We measured the dynamic stiffness of passive single extensor cells from the abdomen of the shrimp Pandalus danae. These stiffness measurements, consisting of both elastic and viscous moduli, were carried out by imposing sinusoidal length changes on single cells and recording, simultaneously, the resultant force. Our measurements were made over a broad range of loading frequencies (1–120 Hz) and sarcomere lengths (1.9-3.2μm), encompassing the physiological range of these parameters.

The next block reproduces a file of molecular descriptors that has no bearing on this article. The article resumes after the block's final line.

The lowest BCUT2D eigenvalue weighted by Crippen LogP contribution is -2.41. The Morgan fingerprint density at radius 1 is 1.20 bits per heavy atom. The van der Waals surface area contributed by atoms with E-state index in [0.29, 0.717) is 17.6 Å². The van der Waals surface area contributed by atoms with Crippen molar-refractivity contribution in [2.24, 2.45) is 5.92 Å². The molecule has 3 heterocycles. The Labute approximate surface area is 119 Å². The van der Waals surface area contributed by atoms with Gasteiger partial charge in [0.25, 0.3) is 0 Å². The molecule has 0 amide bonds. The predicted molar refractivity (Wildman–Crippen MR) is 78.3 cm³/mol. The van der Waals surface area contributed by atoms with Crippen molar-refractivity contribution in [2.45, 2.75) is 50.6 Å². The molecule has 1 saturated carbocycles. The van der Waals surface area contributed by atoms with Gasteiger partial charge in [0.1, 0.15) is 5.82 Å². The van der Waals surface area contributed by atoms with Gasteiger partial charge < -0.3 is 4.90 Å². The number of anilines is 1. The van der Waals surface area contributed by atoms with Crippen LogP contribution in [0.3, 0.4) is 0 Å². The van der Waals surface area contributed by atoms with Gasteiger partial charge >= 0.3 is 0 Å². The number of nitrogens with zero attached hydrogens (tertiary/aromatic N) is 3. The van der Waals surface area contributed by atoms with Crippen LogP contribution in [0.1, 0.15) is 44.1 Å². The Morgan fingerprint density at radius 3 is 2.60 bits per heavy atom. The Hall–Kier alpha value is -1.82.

We found that: (1) there is an exponential increase in both elastic and viscous moduli with increases in sarcomere length; (2) there is a weak increase in these moduli with increasing frequency; (3) the relative energy dissipated by the viscous behavior of cells is largest in the relevant physiological range of loading frequencies and sarcomere lengths, with the magnitude of the viscous modulus nearly equal to the elastic modulus; and (4) the energy dissipated by the viscous behavior of these cells alone constitutes about 10 % of the total energy required to accelerate the animal in its aquatic environment. We propose that such large values for viscous energy dissipation in passive cells may be necessary to prevent unstable responses of muscle to the rapid dynamic loads imposed by the escape event.